On Friday evening, about two dozen people gathered in a small art space in New York City's East Village to take in a fairly terrifying sight: A bright orange wall dotted with 500 copper IUDs, each bearing Donald Trump's outstretched hands as the device's arms and his head perched atop the stems, lips puckered with frightening accuracy.
But before people could even get up close to the wall to inspect the faux birth control devices, they had to pass four oversized Trump IUDs displayed on doll stands.
"Oh my god," I exclaimed, as the copper wire gleamed under the lights. Everything was perfectly recreated, from the swoop of his hair to the bags under his eyes. A video playing on a projector screen highlighted the patented "Grab’Em By The Pussy" (GEBTP) security arms that hold the device in place. The gallery had even painted the floor orange for the occasion.
While the art space, SSHH, was indeed selling the devices—the window bears a decal reading "Trumpcare® IUD, Official Retailer"—they aren't for medical use. No, this was an installation dreamed up by two artists in the fall of 2016, when Trump was elected President weeks after he was heard boasting on leaked audio about his ability to assault women. "When you're a star they let you do it. Grab 'em by the pussy. You can do anything," Trump said.
The artists, who didn't want their names used, said they couldn't believe he got elected and the exhibit is meant to illustrate their disgust. "We wanted to make a physical embodiment of the horror of Trump," Artist 1 said in a statement. "An internal foreign object/person is in control of the body. How does it feel?" To date, almost two dozen women have accused Trump of sexual assault or misconduct.
"To be very precise, [the project is] about rape and rape culture, and how someone who has bragged about assaulting women is now in charge of things, and how that affects you internally," Artist 1 told VICE. "The state we're in now is that, psychologically…this kind of rape culture is just always with us."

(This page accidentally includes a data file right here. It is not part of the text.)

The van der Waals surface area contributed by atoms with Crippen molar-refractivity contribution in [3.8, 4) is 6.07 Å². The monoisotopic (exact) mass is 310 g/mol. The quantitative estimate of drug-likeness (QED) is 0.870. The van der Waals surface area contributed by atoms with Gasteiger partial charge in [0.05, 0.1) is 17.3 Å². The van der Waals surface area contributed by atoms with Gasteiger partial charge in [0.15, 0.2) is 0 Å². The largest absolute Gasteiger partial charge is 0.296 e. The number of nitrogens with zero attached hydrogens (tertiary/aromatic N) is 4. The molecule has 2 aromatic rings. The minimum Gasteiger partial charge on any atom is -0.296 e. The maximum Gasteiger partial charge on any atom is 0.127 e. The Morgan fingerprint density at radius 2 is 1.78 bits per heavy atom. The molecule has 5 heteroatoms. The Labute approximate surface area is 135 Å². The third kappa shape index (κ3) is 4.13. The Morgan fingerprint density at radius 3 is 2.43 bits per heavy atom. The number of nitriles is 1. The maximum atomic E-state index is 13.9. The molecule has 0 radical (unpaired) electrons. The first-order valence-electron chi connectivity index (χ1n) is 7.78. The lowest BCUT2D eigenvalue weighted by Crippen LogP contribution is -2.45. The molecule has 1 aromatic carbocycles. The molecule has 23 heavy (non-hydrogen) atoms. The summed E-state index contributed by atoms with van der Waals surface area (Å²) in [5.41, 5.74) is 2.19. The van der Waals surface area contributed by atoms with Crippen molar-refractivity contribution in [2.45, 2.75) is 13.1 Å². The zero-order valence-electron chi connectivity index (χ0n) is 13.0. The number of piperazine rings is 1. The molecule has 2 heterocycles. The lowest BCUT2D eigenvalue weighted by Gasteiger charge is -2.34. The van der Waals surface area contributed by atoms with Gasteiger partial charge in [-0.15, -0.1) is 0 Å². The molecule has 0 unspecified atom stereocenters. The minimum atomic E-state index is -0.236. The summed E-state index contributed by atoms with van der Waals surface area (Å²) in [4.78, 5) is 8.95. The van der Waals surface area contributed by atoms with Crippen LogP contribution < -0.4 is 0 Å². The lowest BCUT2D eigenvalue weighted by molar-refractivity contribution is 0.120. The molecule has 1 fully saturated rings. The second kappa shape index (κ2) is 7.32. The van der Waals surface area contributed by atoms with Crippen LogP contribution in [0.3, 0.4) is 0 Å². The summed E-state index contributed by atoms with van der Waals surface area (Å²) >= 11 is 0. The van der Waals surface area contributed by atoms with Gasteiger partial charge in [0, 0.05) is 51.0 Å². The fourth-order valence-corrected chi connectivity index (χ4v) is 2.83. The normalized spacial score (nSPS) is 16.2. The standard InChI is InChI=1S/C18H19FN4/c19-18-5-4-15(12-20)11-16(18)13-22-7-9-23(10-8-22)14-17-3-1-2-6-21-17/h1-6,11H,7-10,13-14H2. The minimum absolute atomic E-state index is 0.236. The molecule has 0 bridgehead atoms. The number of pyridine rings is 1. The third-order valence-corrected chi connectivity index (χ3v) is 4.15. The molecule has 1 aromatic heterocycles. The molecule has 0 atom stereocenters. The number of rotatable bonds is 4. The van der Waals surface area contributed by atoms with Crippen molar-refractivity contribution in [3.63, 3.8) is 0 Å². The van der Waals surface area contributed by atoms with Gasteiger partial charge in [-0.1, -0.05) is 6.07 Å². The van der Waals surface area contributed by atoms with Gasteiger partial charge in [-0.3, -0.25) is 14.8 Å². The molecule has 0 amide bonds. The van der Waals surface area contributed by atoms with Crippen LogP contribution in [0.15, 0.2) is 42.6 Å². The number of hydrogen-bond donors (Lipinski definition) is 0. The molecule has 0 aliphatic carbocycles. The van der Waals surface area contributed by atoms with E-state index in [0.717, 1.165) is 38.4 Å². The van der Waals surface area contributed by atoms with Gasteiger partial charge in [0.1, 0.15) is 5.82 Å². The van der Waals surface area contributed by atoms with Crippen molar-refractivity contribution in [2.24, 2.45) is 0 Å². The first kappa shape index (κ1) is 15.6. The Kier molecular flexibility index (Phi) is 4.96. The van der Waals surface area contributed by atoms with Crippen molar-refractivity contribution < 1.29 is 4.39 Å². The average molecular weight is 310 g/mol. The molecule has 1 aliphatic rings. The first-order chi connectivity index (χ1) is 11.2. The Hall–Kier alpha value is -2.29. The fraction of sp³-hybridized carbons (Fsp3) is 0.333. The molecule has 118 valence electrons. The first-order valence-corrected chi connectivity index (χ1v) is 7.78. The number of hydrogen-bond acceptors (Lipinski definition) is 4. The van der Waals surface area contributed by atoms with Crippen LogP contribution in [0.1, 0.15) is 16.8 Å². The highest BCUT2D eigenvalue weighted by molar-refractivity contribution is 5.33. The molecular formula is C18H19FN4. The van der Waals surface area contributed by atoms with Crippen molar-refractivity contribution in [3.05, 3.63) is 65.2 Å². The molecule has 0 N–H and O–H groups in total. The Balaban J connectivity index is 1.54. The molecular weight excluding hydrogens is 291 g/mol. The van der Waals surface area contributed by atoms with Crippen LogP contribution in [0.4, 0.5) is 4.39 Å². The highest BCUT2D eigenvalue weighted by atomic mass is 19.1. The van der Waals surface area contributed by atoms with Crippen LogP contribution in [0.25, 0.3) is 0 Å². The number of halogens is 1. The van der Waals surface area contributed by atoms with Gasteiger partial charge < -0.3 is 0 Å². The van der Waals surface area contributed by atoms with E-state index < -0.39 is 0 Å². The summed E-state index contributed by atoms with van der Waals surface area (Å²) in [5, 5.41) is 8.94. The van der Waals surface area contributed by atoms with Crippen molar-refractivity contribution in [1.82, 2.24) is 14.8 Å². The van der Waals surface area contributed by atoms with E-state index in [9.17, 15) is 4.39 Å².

The day after we spoke, The New York Times published new sexual assault allegations against Supreme Court Justice Brett Kavanaugh. Trump, who vociferously defended Kavanaugh during his confirmation process, went into a rage, saying it was Kavanaugh who'd been assaulted and that he should sue.
The exhibit is also a commentary on how healthcare has been affected under the Trump administration. The artists said they chose to make IUDs over other birth control methods for a few reasons, chief among them being: People rushed to get the devices in the wake of the election because of concerns that Obama-era insurance rules requiring all birth control methods to be fully covered might get repealed.
That hasn't happened—yet—but the Trump administration is actively dismantling a decades-old program that helps low income people afford reproductive healthcare. In fact, the exhibit opened days after Planned Parenthood said it would have to close two clinics—ones that don't even provide abortion—as a result of the Trump administration changes to Title X, the country's only federal birth control program which began in 1970. At other clinics, people who paid nothing for their monthly birth control are now facing costs of $120, while others who paid $30 a month are stuck with $200 bills.
"In reality, an IUD costs around $900 [without insurance]. It's extremely expensive and unaffordable for most people," Artist 2 said, noting that IUDs will be even less accessible under changes to reproductive health programs like Title X.
In their imagined Trumpcare world, they take it a step further, noting in a press release that the Trumpcare IUD would be the only one allowed in the US. "Under our fantasy of Trumpcare, you have no other options. which is basically what we're coming to, is not having options," Artist 1 added.
The Trumpcare IUD "costs" $200,000 for people with insurance and $100,000 for people without, which speaks to how our health insurance system inflates the cost of medical care, Artist 1 said.
The IUDs were designed in a CAD program, 3-D printed in China, and wrapped in copper wire during gatherings at Brooklyn's NYC Resistor. While the exhibit is now closed, people can buy their own for $10, with half of the proceeds going to Planned Parenthood. They hope to do the installation in other cities.
I told the artists it felt eerie that their project launched so soon after the impact of changes to the Title X program took effect. "Yeah it is. We didn't want that to happen," Artist 1 said.
Artist 2 added: "After the election [I had] a lot of hope that things would not be as bad as they are."
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